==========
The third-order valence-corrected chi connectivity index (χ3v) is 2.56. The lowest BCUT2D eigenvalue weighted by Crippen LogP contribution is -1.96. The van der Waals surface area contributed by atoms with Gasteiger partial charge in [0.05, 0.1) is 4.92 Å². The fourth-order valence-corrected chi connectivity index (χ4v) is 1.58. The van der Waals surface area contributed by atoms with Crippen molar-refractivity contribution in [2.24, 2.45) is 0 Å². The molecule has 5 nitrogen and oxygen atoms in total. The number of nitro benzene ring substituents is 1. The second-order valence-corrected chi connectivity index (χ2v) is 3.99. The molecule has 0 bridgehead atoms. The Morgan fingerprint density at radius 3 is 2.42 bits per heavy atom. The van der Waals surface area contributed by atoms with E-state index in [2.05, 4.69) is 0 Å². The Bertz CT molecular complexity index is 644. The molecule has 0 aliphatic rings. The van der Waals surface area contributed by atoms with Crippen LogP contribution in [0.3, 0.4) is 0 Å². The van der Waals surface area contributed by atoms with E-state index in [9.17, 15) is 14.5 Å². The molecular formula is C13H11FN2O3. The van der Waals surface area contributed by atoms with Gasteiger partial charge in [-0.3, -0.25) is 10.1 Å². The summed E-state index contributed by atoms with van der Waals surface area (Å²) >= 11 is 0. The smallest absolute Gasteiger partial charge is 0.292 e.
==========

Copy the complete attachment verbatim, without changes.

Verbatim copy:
The third-order valence-corrected chi connectivity index (χ3v) is 2.56. The lowest BCUT2D eigenvalue weighted by Crippen LogP contribution is -1.96. The van der Waals surface area contributed by atoms with Gasteiger partial charge in [0.05, 0.1) is 4.92 Å². The fourth-order valence-corrected chi connectivity index (χ4v) is 1.58. The van der Waals surface area contributed by atoms with Crippen molar-refractivity contribution in [2.24, 2.45) is 0 Å². The molecule has 5 nitrogen and oxygen atoms in total. The number of nitro benzene ring substituents is 1. The second-order valence-corrected chi connectivity index (χ2v) is 3.99. The molecule has 0 bridgehead atoms. The Morgan fingerprint density at radius 3 is 2.42 bits per heavy atom. The van der Waals surface area contributed by atoms with E-state index in [2.05, 4.69) is 0 Å². The Bertz CT molecular complexity index is 644. The molecule has 0 aliphatic rings. The van der Waals surface area contributed by atoms with Crippen LogP contribution in [0.3, 0.4) is 0 Å². The van der Waals surface area contributed by atoms with E-state index in [9.17, 15) is 14.5 Å². The molecular formula is C13H11FN2O3. The van der Waals surface area contributed by atoms with Gasteiger partial charge in [-0.3, -0.25) is 10.1 Å². The summed E-state index contributed by atoms with van der Waals surface area (Å²) >= 11 is 0. The smallest absolute Gasteiger partial charge is 0.292 e.